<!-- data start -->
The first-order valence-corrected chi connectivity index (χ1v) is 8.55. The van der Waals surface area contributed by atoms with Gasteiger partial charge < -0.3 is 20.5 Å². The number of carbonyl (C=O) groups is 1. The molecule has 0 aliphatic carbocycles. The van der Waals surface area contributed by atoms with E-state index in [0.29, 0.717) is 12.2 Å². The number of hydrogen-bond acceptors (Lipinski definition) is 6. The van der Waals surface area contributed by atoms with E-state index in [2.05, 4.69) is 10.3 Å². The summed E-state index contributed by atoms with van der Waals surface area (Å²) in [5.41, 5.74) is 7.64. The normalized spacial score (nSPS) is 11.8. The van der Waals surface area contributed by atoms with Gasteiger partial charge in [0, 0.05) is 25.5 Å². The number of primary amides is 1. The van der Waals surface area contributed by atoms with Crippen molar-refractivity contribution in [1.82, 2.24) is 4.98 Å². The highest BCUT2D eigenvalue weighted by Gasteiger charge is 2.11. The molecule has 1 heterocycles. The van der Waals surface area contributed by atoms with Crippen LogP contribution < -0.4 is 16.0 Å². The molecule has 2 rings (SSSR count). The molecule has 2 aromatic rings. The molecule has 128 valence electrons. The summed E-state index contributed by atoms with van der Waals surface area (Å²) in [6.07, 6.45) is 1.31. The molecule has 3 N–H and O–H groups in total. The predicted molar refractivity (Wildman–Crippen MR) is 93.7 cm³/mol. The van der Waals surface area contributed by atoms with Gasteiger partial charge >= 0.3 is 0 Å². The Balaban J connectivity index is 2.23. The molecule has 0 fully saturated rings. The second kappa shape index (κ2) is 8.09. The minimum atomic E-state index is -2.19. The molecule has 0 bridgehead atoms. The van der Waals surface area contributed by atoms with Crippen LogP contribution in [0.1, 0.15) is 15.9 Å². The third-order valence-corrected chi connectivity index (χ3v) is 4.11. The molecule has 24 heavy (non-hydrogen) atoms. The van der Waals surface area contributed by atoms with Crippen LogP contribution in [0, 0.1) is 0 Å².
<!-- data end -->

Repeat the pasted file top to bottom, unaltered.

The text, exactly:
The first-order valence-corrected chi connectivity index (χ1v) is 8.55. The van der Waals surface area contributed by atoms with Gasteiger partial charge < -0.3 is 20.5 Å². The number of carbonyl (C=O) groups is 1. The molecule has 0 aliphatic carbocycles. The van der Waals surface area contributed by atoms with E-state index in [0.29, 0.717) is 12.2 Å². The number of hydrogen-bond acceptors (Lipinski definition) is 6. The van der Waals surface area contributed by atoms with E-state index in [2.05, 4.69) is 10.3 Å². The summed E-state index contributed by atoms with van der Waals surface area (Å²) in [5.41, 5.74) is 7.64. The normalized spacial score (nSPS) is 11.8. The van der Waals surface area contributed by atoms with Gasteiger partial charge in [0, 0.05) is 25.5 Å². The number of primary amides is 1. The van der Waals surface area contributed by atoms with Crippen molar-refractivity contribution in [1.82, 2.24) is 4.98 Å². The highest BCUT2D eigenvalue weighted by Gasteiger charge is 2.11. The molecule has 1 heterocycles. The van der Waals surface area contributed by atoms with Crippen LogP contribution < -0.4 is 16.0 Å². The molecule has 2 rings (SSSR count). The molecule has 2 aromatic rings. The molecule has 128 valence electrons. The summed E-state index contributed by atoms with van der Waals surface area (Å²) in [6.07, 6.45) is 1.31. The molecule has 3 N–H and O–H groups in total. The predicted molar refractivity (Wildman–Crippen MR) is 93.7 cm³/mol. The van der Waals surface area contributed by atoms with Gasteiger partial charge >= 0.3 is 0 Å². The Balaban J connectivity index is 2.23. The molecule has 0 fully saturated rings. The second kappa shape index (κ2) is 8.09. The minimum atomic E-state index is -2.19. The molecule has 0 bridgehead atoms. The van der Waals surface area contributed by atoms with Crippen LogP contribution in [0.1, 0.15) is 15.9 Å². The third-order valence-corrected chi connectivity index (χ3v) is 4.11. The molecule has 24 heavy (non-hydrogen) atoms. The van der Waals surface area contributed by atoms with Crippen LogP contribution in [0, 0.1) is 0 Å².